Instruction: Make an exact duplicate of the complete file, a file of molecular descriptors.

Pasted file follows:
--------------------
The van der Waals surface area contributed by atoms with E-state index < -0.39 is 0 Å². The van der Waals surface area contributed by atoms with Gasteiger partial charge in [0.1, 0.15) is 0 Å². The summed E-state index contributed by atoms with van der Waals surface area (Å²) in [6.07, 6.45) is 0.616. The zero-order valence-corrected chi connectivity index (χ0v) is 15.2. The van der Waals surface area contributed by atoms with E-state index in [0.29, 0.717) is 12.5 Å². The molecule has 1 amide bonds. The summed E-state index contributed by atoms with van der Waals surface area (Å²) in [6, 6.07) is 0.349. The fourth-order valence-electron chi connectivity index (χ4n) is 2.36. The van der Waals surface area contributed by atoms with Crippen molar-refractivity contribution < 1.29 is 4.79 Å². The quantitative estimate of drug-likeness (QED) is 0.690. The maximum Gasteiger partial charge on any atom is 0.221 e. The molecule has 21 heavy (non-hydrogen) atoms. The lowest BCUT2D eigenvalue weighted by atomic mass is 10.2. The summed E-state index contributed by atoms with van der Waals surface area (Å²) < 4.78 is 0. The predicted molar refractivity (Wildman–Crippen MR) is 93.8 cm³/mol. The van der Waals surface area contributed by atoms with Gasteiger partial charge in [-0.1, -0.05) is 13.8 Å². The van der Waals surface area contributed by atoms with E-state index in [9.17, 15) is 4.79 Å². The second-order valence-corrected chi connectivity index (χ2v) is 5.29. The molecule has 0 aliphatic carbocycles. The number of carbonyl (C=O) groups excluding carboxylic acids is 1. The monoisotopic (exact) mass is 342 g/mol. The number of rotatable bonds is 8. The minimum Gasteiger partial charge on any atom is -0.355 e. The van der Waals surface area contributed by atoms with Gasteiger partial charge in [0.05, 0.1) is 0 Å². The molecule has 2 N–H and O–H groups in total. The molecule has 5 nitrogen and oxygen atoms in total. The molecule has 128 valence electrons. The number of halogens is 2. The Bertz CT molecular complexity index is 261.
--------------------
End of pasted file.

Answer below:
The van der Waals surface area contributed by atoms with E-state index < -0.39 is 0 Å². The van der Waals surface area contributed by atoms with Gasteiger partial charge in [0.1, 0.15) is 0 Å². The summed E-state index contributed by atoms with van der Waals surface area (Å²) in [6.07, 6.45) is 0.616. The zero-order valence-corrected chi connectivity index (χ0v) is 15.2. The van der Waals surface area contributed by atoms with E-state index in [0.29, 0.717) is 12.5 Å². The molecule has 1 amide bonds. The summed E-state index contributed by atoms with van der Waals surface area (Å²) in [6, 6.07) is 0.349. The fourth-order valence-electron chi connectivity index (χ4n) is 2.36. The van der Waals surface area contributed by atoms with Crippen molar-refractivity contribution < 1.29 is 4.79 Å². The quantitative estimate of drug-likeness (QED) is 0.690. The maximum Gasteiger partial charge on any atom is 0.221 e. The molecule has 21 heavy (non-hydrogen) atoms. The lowest BCUT2D eigenvalue weighted by atomic mass is 10.2. The summed E-state index contributed by atoms with van der Waals surface area (Å²) < 4.78 is 0. The predicted molar refractivity (Wildman–Crippen MR) is 93.8 cm³/mol. The van der Waals surface area contributed by atoms with Gasteiger partial charge in [-0.1, -0.05) is 13.8 Å². The van der Waals surface area contributed by atoms with E-state index in [9.17, 15) is 4.79 Å². The second-order valence-corrected chi connectivity index (χ2v) is 5.29. The molecule has 0 aliphatic carbocycles. The number of carbonyl (C=O) groups excluding carboxylic acids is 1. The monoisotopic (exact) mass is 342 g/mol. The number of rotatable bonds is 8. The minimum Gasteiger partial charge on any atom is -0.355 e. The van der Waals surface area contributed by atoms with Gasteiger partial charge in [0.05, 0.1) is 0 Å². The molecule has 2 N–H and O–H groups in total. The molecule has 5 nitrogen and oxygen atoms in total. The molecule has 128 valence electrons. The number of halogens is 2. The Bertz CT molecular complexity index is 261.